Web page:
Certain chemicals seem to make us unable to occupy our body fully and strongly. Some parts of the body/self might be more affected than others, for example tobacco makes holes in the field around the mouth whilst cocaine affects the area of the third eye most. However the overall consequence is generally the same: a disconnection between the physical and etheric self.

Why does any of that matter? It matters because our physical, mental and emotional health is deeply affected by the state of our energy field. A tightly connected field keeps out what might be damaging whilst it draws and holds in what we need to maintain a healthy vibration and to allow appropriate communication of our various systems. Every substance we ingest, from healthy greens to sugar, alcohol to prescription and recreational drugs, affects our energy field.

When the etheric body separates from the physical body, we may for a while feel high as a kite, free of physical constraints and invincible. However unless we maintain a healthy, whole and connected energy field our vitality as beings in this physical plane declines.

Some habitual cannabis users will protest that cannabis has not harmed them and, indeed, helps them remain productive. They say it reduces anxiety, and may cite a recent study that suggests crime falls in areas where marajuana is legalised.  I cannot comment on the correlation between lower crime and legalised dope, but here is where is gets really interesting: when I look at the energy field of a cannabis user, aspects of it can look confusiingly similar to that of someone who is bipolar/depressed.

Cannabis users who have been diagnosed as on the depression/bipolar spectrum often cite that mental health issue as one reason they use the drug, it keeps them calm and more amenable. At an energetic level it is not at all clear what came first: did they really have a mental health issue which they are medicating with cannabis, or are their mental health symptoms a consequence of cannabis disrupting their energy system? Are they really helping themselves or are they unwittingly repeatedly recreating the same pattern through substance use, so they will in fact never be truly free of their mental health symptoms?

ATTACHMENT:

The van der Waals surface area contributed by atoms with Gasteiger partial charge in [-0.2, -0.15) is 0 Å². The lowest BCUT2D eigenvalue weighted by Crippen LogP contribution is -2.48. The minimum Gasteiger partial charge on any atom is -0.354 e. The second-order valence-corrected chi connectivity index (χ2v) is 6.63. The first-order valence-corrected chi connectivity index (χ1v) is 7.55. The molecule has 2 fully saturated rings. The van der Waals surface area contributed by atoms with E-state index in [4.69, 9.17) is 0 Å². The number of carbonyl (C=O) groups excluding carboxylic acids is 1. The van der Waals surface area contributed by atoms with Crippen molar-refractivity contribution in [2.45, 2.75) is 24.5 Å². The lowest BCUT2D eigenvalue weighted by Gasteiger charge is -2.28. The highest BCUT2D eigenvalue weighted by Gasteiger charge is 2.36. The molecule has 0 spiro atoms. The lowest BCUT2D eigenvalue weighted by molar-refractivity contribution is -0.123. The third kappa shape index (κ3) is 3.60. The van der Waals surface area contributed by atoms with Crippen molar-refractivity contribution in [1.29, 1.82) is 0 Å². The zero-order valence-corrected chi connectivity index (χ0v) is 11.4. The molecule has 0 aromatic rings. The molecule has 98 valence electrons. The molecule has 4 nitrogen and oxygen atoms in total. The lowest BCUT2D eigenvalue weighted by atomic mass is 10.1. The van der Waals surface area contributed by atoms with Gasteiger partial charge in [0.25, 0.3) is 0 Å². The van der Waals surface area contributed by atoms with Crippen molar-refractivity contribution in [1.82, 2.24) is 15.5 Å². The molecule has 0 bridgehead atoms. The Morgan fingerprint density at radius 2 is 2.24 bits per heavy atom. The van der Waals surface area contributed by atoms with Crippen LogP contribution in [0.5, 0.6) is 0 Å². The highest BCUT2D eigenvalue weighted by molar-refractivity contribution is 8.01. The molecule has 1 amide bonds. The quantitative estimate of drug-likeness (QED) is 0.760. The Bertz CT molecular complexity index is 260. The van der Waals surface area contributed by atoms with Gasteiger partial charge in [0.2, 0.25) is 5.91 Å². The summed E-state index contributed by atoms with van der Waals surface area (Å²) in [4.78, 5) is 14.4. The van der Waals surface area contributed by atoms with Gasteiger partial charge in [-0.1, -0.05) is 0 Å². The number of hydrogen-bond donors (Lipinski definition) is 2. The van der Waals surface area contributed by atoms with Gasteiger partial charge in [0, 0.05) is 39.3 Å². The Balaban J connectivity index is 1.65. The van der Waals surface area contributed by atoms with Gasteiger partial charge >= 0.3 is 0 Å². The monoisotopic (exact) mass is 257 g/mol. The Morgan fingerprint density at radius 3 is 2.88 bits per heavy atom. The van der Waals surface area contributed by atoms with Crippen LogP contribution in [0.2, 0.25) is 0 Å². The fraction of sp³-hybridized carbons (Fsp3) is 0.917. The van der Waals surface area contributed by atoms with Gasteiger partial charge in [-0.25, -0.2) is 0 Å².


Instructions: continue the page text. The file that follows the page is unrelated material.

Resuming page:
In fact, I believe this may be one reason why so many young men and women are being wrongly diagnosed with depression at a young age. When they cannot/will not get out of bed or be motivated to study, work or do whatever they need to do to lead productive lives, or they behave erratically, their symptoms are often diagnosed as depression or bipolar. That may well be the issue, but their behaviour may also be the consequence of drug use. And so, very often, there begins a long and complicated journey down the wrong road, to medicate symptoms which are in fact caused by something altogether different. Anti depressants depress the energy system even further and compound the problem rather than correct it. They get caught in a cycle of prescription medication alongside the recreational drugs. The only way to fully escape this cycle is to correct it energetically, and that includes ceasing to use all drugs in the long term, including prescription medication. Sadly, most western health care systems just do not allow for this.

Whilst every drug is different, this is an issue that is going to get worse rather than better, with the wider availability of soft drugs and legal highs. Many have celebrated the wider legal use of marijuana in parts of the US in recent months. It just made me feel sad. The notion that marijuana is harmless is completely misplaced when it comes to the energy field. I cannot comment on the use of cannabis oil for medicinal purposes, as I have not studied the energy fields of such users. However, even there, whatever the issue they are seeking to treat with the so-called medicinal product could in any event be addressed by appropriate adjustments to their energy field, so by-passing the use of the substance and any associated risks.

To anyone who cannot see energy fields and argues drug use must be ok because it is an ancient tradition in cultures centuries old, and shamans in NYC as well as the Amazon continue those traditions, let me say this : connection to altered states of consciousness does not require the use of an external substance. As a part of All That Is, you are already connected. Anyone who tells you that your spiritual awareness will be speeded to a higher plane much faster in this way has likely already distorted their own connection through substance use.